Pig Latin confusion

Tell us what’s happening:

I don’t fully understand the third case, in which the first vowel comes in the end of the string.

translatePigLatin("glove") //should return "oveglay".

It’s confusing because it’s not returning the string backwards as I first thought. What exactly am I supposed to do if the case is true?

What it seems to be doing is removing each letter (from the start of the string) that isn’t a vowel until it finds one, in this case it removes “g” and “l” then finds “o” (a vowel). After that it takes those letters and add them to the end of the string along with the word “ay”

Am I correct here?, the challenge doesn’t mention any of that though and with my current code I’m failing the last case, not sure why.

Your code so far


function translatePigLatin(str) {
  const vowels = ["a", "e", "i", "o", "u"]
  for (let i = 0; i < vowels.length; i++) {
  	if(str.startsWith(vowels[i])) {
    	return str + "way"
    } else if (str.endsWith(vowels[i])) {
    	return str
    }
  }

 const arr = str.split("")
 const firstLetter = arr.shift();
 arr.push(firstLetter + "ay")
 return arr.join("")
}

translatePigLatin("consonant");

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Link to the challenge:
https://learn.freecodecamp.org/javascript-algorithms-and-data-structures/intermediate-algorithm-scripting/pig-latin

Pig Latin takes the first consonant (or consonant cluster) of an English word, moves it to the end of the word and suffixes an “ay”.

Does that mean I need an array with the list of all these “consonant cluster”?

I suck when it comes to these grammar terms so I totally ignored that part :sweat_smile:

consonant cluster = many consonants (not ‘aeiou’) stuck together (i.e. ‘gl’, ‘str’).

And how do you imagine creating “an array with the list of all these “consonant cluster””?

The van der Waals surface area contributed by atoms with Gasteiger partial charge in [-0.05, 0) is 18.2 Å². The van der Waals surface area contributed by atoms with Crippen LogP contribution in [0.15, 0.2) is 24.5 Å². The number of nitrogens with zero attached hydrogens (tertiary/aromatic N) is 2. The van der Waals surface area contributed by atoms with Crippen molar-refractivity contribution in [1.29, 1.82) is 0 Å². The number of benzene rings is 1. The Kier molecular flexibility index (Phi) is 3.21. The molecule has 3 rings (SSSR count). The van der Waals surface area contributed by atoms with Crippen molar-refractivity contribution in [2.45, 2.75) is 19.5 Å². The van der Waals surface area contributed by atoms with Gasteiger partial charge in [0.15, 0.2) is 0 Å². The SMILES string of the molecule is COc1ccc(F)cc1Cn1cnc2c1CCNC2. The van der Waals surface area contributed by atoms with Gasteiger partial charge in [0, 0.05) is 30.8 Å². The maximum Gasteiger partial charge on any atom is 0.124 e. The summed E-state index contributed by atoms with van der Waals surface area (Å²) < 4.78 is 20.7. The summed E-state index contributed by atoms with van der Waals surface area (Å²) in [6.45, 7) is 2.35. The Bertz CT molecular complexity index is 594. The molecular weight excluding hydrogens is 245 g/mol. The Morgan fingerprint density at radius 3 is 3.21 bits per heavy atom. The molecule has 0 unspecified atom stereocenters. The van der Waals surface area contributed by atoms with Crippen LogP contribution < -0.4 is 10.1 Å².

But ‘ca’ is not a consonant cluster and it’s still treating it as if it were one in the first case (california), why?

translatePigLatin("california") should return “aliforniacay”.

Pig Latin takes the first consonant (or consonant cluster) of an English word,

c-alifornia

moves it to the end of the word

alifornia-c

and suffixes an “ay”.

alifornia-c-ay

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Oh I see, this post just made realize that I’m really bad with grammar terms. Thanks.

As for the list of consonant cluster, I saw a list and there are about 32 in the English language. Not sure if that would be the best way to solve this challenge but it’s the first thing that comes to my mind, I need way to check if the string starts with a consonant cluster (i.e., gl, bl, etc)

That would not be my first choice. Just work out the algorithm out on paper and test the steps on some of the test cases to see if your algorithm will work. Then think about how to translate your steps into code.

Yeah I’m trying to figure out another approach, having to type the entire list of consonant cluster into an array does not seem very good.

Think about how you would deal with this problem if you could not see the entire word at the beginning, but could only see each letter as you come across them. So basically, you will know what the current letter is (if it is a vowel or consonant) at each step of the way and you will also know which letters you have already seen. See if you can use that to your advantage. Write one of the words on a piece of paper and start by covering up all but the first letter, then all but the first two letters, and so on.